Case Study and Interview – Songs of the Poets

Songs of the Poets – Poetic New Literacies by the artist, Kate Chadbourne

Introduction
The literacy practice that I have selected for this case study is the work of the artist, Kate Chadbourne. Specifically, it is her work that culminated in the creation of a poetry and music CD entitled Songs of the Poets. Songs of the Poets was released in February of 2016, and is a collection of 13 English and Irish poems that are set to music for voice, harp and piano. Kate is
the composer and performer of this music and her choice of poetry ranges from 18 th century Irish folk poems to the poetic stylings of ee cummings and Sara Teasdale. A strong set of literacy events led to the production of this beautiful collection of songs, plus the instructional resources
she provides, through print, digital and social means, are a compelling example of a literacy practice that attains wider social and cultural goals.

Transactional Theory, As it Applies to Poetry


Kate Chadbourne and her music CD, Songs of the Poets

At the heart of Songs of the Poets is the varied selection of poems that Kate chose to explore. They are, in order:
1. In Just-Spring by ee cummings
2. Moonlit Apples by John Drinkwater
3. Na Cait a Bhi ag Fionn Mac Cumhaill – Irish folk poem
4. On the Sussex Downs by Sara Teasdale
5. Red-Haired Lady by Reilly Platt
6. Recuerdo by Edna St. Vincent Millay
7. She Walks in Beauty by George Gordon Byron
8. She’s the Blackberry Flower – Anonymous/Irish
9. The Witch Wife by Edna St. Vincent Millay
10. The Songs of Wandering Aengus by W.B. Yeats
11. Valentine by Elinor Wylie
12. Something told the wild geese by Rachel Field
13. Across the Door by Padraig Colum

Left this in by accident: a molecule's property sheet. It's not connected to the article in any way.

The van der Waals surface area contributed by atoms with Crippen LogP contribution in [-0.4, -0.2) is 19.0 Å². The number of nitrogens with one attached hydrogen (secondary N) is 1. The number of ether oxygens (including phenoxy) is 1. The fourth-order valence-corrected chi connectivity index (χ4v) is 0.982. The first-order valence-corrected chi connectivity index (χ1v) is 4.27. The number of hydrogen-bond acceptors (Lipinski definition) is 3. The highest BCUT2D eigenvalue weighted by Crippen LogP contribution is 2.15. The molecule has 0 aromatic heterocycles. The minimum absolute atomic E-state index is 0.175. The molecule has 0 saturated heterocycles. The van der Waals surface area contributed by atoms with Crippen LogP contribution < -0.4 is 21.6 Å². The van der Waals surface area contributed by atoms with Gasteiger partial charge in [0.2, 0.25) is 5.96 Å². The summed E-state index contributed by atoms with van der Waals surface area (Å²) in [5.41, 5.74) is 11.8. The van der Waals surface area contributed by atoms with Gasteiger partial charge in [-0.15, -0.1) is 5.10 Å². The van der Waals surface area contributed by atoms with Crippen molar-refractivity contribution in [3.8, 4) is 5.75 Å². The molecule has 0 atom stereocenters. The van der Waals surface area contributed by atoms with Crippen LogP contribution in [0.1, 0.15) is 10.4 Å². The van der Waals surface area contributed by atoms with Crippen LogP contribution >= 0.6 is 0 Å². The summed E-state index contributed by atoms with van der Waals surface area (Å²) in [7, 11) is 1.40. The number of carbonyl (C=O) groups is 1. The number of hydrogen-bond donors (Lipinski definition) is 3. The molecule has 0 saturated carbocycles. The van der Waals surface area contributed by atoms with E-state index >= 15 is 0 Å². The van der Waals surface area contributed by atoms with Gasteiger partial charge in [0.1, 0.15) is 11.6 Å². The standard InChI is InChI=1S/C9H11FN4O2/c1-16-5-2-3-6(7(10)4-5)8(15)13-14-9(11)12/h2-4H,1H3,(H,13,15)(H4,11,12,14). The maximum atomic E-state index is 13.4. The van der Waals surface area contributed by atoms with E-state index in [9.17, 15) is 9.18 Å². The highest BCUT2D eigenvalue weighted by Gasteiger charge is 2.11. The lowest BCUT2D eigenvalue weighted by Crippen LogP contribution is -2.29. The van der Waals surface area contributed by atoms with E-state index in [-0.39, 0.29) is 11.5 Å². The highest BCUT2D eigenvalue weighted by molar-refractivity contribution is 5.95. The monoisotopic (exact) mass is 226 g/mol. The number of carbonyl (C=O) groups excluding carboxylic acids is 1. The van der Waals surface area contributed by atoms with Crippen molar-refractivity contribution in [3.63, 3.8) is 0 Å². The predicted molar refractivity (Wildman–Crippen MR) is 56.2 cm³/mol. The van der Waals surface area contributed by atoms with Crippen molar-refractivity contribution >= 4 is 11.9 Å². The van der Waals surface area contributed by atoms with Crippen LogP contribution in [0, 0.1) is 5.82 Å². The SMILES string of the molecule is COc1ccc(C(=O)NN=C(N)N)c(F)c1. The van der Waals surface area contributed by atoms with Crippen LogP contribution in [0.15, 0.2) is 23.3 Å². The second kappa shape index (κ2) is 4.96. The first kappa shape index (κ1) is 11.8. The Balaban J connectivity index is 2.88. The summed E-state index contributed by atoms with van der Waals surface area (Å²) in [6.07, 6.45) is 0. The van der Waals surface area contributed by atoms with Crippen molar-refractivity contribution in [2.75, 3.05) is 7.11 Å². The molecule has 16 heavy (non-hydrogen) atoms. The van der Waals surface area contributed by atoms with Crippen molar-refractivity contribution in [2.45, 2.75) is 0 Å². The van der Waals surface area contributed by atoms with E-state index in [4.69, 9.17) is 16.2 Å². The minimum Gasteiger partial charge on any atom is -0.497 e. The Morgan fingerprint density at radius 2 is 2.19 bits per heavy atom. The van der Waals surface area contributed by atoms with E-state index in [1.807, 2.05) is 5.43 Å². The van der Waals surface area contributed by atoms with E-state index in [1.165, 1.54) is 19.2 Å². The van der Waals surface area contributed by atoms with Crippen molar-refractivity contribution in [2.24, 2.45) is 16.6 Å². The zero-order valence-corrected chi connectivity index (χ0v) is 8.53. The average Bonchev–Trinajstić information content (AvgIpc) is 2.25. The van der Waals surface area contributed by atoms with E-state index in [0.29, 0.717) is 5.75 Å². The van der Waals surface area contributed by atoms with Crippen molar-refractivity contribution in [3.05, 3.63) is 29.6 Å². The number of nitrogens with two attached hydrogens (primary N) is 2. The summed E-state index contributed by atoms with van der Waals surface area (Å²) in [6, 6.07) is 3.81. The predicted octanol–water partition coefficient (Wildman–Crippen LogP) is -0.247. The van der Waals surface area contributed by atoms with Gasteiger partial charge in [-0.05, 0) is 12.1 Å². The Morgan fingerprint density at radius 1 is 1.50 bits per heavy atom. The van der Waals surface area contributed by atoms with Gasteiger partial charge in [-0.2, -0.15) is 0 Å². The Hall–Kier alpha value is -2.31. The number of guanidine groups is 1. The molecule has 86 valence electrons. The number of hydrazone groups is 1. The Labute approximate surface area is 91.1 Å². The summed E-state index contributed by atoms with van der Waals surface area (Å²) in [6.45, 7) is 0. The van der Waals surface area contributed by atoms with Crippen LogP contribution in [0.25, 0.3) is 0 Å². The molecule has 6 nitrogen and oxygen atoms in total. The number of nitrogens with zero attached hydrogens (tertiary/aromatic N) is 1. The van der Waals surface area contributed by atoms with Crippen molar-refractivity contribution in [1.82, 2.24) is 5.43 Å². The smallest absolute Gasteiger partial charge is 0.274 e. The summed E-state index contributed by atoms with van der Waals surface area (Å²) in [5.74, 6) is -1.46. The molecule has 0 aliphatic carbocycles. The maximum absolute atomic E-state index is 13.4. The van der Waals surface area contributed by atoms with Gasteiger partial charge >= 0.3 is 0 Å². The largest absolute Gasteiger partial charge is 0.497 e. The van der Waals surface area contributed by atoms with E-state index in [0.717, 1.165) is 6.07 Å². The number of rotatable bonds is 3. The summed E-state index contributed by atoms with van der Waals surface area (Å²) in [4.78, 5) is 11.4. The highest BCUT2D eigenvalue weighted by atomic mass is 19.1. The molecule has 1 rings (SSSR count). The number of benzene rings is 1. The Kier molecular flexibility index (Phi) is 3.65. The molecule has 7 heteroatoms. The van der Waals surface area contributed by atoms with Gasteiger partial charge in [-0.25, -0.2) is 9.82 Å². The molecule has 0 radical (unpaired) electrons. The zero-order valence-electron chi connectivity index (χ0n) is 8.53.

Kate’s own description of this CD on her website includes a welcoming request for the listener to move closer to the subject matter and experience the transcendent qualities of poetry and music more deeply. She writes:
I’m in love with poetry and with the delight and depth it brings to our lives. Setting poems to music has occupied me happily for the last 20 years or so and this collection is the fruit of that labor. The poems themselves stand alone – magnificent and complete just as they are. Songs of the Poets is in essence my passionate response to several poems that I love. I hope it will help you connect with these poems with deeper appreciation and enjoyment – and perhaps spur you to a passionate response of your own! (Chadbourne, 2016)

It is clear from this quote that Kate understands her CD to be a potential catalyst toward a richer experience with multiple literacies. Her suggestion that the listener can be motivated to their own passionate response brings to mind the reader response transactions Louise Rosenblatt included in The Reader, the Text, the Poem: Transactional Theory of the Literary Work (1978). In an essay published by April Sanders entitled, Rosenblatt’s Presence in the New Literacies Research, Sanders quotes Rosenblatt as stating “a novel or poem or play remains merely
inkspots on paper until a reader transforms them into a set of meaningful symbols” (Rosenblatt, 1983, p. 24). Sanders continues the quote by writing “text does not contain a single meaning; the text and the reader combine to create meaning and a unique transaction.”